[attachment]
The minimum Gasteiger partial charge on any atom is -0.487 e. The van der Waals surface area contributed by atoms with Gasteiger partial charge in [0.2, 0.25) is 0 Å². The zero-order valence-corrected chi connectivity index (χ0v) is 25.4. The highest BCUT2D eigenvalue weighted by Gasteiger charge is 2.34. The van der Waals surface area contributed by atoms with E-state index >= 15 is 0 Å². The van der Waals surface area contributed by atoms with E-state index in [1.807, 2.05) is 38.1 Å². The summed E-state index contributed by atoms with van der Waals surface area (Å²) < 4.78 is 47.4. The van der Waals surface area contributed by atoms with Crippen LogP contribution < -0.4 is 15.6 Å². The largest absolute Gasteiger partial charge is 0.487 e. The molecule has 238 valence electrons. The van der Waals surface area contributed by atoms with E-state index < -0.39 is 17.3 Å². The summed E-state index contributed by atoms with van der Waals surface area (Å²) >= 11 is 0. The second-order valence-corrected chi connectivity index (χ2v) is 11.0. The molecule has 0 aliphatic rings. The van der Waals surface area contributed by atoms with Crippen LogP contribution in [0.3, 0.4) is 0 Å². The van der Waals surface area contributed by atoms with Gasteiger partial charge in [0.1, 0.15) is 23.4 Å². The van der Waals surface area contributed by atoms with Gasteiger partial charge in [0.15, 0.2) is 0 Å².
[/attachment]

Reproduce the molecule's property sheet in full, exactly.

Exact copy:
The minimum Gasteiger partial charge on any atom is -0.487 e. The van der Waals surface area contributed by atoms with Gasteiger partial charge in [0.2, 0.25) is 0 Å². The zero-order valence-corrected chi connectivity index (χ0v) is 25.4. The highest BCUT2D eigenvalue weighted by Gasteiger charge is 2.34. The van der Waals surface area contributed by atoms with E-state index >= 15 is 0 Å². The van der Waals surface area contributed by atoms with E-state index in [1.807, 2.05) is 38.1 Å². The summed E-state index contributed by atoms with van der Waals surface area (Å²) < 4.78 is 47.4. The van der Waals surface area contributed by atoms with Crippen LogP contribution < -0.4 is 15.6 Å². The largest absolute Gasteiger partial charge is 0.487 e. The molecule has 238 valence electrons. The van der Waals surface area contributed by atoms with E-state index < -0.39 is 17.3 Å². The summed E-state index contributed by atoms with van der Waals surface area (Å²) >= 11 is 0. The second-order valence-corrected chi connectivity index (χ2v) is 11.0. The molecule has 0 aliphatic rings. The van der Waals surface area contributed by atoms with Crippen LogP contribution in [0.3, 0.4) is 0 Å². The van der Waals surface area contributed by atoms with Gasteiger partial charge in [0.1, 0.15) is 23.4 Å². The van der Waals surface area contributed by atoms with Gasteiger partial charge in [0.15, 0.2) is 0 Å².